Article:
[The seventh in a series of posts on the evolution of TransForth]

At this point we have a reasonably complete Forth that’s pretty fun to play with. Like I said in the first post though, we don’t just want to build a Forth in F#. Stopping here wouldn’t be in keeping with “Forth Tradition” which is to become intimate with the hardware. The point of starting this series in a high level, succinct language is to understand and get everything functioning, but then to move much lower.

 

We have a working system with unit tests in place, it’s time to start moving more of the system to Forth itself and eventually to assembly language and even a tiny bit of direct machine code. Think of what we have now as scaffolding. We can do an incremental migration; all the while with a working, tested system at each step.

 

Already a good portion of our words are defined in Forth itself with a only small set of primitives defined in F#. In this post we’ll migrate all the stack-related words. We did some nifty trimming a few posts back when we redefined DUP, SWAP, OVER and ROT in terms of PICK and ROLL. Now we’re going to go even further and define even PICK and ROLL in terms of simpler primitives. We’ll also redo DROP, DEPTH and CLEAR as well as the return stack words (>R, R> and R@), the loop counts (I, J and K) and even the print-stack word (.S).

 

The basic strategy will be to move the stacks to memory and then to define everything in terms of low-level memory manipulation.

 

Memory Layout

 

So far, memory has been used exclusively by the dictionary. Now we’re going to need to throw into the mix a pair of stacks and I’d like to reserve a portion for “system variables.” A common layout is to grow the dictionary up from low memory and the stacks down from high memory.

 

MemoryMap

 

This partitions our little simulated memory store nicely. Similar to the way we’ve handled the dictionary, each stack will be maintained by a simple index register; indicating the top of the stack (which really grows down in the diagram). Popping the stack will simply mean retrieving the value to which the index points and then incrementing the index. Pushing will mean decrementing the index and storing there.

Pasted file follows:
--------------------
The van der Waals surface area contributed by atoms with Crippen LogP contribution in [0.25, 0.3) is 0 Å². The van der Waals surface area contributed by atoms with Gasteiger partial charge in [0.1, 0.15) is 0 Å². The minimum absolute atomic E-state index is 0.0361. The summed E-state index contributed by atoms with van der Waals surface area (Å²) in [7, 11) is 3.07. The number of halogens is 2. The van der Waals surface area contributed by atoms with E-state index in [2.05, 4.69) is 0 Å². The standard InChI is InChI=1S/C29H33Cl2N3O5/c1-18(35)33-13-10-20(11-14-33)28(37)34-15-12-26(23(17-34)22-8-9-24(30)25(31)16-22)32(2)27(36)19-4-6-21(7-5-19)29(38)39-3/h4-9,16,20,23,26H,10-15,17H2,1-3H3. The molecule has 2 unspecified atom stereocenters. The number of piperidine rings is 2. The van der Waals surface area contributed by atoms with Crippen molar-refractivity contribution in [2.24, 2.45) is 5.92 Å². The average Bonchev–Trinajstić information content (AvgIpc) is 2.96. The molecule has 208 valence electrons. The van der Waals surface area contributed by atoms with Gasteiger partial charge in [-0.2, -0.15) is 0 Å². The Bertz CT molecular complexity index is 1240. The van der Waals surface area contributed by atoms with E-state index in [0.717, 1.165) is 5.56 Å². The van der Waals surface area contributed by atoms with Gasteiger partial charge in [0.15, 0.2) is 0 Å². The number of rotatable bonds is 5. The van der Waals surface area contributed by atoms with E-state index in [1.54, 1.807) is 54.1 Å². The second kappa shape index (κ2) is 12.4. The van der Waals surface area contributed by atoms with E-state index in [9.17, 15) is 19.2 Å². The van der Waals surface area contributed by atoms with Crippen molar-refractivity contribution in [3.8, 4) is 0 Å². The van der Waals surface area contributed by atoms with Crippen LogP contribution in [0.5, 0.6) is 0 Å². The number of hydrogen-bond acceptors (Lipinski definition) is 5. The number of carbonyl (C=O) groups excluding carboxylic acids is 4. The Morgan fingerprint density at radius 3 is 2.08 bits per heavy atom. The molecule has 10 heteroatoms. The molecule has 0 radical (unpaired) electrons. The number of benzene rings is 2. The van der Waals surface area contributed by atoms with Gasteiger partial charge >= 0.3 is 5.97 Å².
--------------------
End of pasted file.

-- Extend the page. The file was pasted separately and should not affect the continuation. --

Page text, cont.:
There will be no safely checks for stacks or the dictionary overrunning their partitions. Danger is all part of the fun! (we'll add back stack underflow checks later)

 

Memory-mapped Registers

 

We’re going to use the “System” area for a set of memory mapped registers among other things. These registers will represent the stack and the dictionary pointers with designated cells representing each. This will make them easy to manipulate with ! and @ without having to add new primitive words.

 

let s = 0 // data stack

let r = 1 // return stack

let h = 2 // dictionary pointer

 

Initialize the registers per our memory layout:

 

mem.[h] <- 0x0400

mem.[s] <- 0x2FFF

mem.[r] <- 0x3FFF

 

Appending to the dictionary will be based on this register value instead of the mutable we were using before:

 

let append v = mem.[mem.[h]] <- v; mem.[h] <- mem.[h] + 1

 

We’ll add Forth psudo-constants too for these memory mapped register locations:

 

: S   0 ;

: R   1 ;

: H   2 ;

 

And we can go ahead and get rid of our F# definition (define "HERE" (fun () -> push h)) and instead go with:

 

: HERE   H @ ;

 

Moving the Stacks

 

Our current implementation of the stacks is based on F# Lists and pattern matching:

 

let mutable stack = []

let underflow () = failwith "Stack empty"

let push value = stack <- value :: stack

let pop () = match stack with h :: t -> stack <- t; h | _ -> underflow ()

 

let mutable rstack = []

let rpush value = rstack <- value :: rstack

let rpop () = match rstack with h :: t -> rstack <- t; h | _ -> underflow ()

 

As nice as this is, we’re going to ditch it in favor of a lower-level approach that will be more accessible from within Forth. We could implement the stacks entirely in Forth, but we still have some F# code playing around with them, so for now we’ll do the following.

 

We define functions for pushing and popping relative to a particular given register:

 

let push' reg value = mem.[reg] <- mem.[reg] - 1; mem.[mem.[reg]] <- value

let pop' reg () = mem.[reg] <- mem.[reg] + 1; mem.[mem.[reg] - 1]

 

Then redefine our existing functions in terms of these:

 

let push = push' s

let pop = pop' s

 

let rpush = push' r

let rpop = pop' r

 

Now Comes the Fun Part!

 

We get to tear away a bunch of F# and replace it with Forth. First a couple of standard words to address both ends of the stack:

 

: S0   12287 ; \ bottom of the stack

: SP@   S @ ; \ current top of stack

 

Starting with the easy ones, our F# definitions of DEPTH, CLEAR and DROP are:

 

define "DEPTH" (fun () -> stack.Length |> push)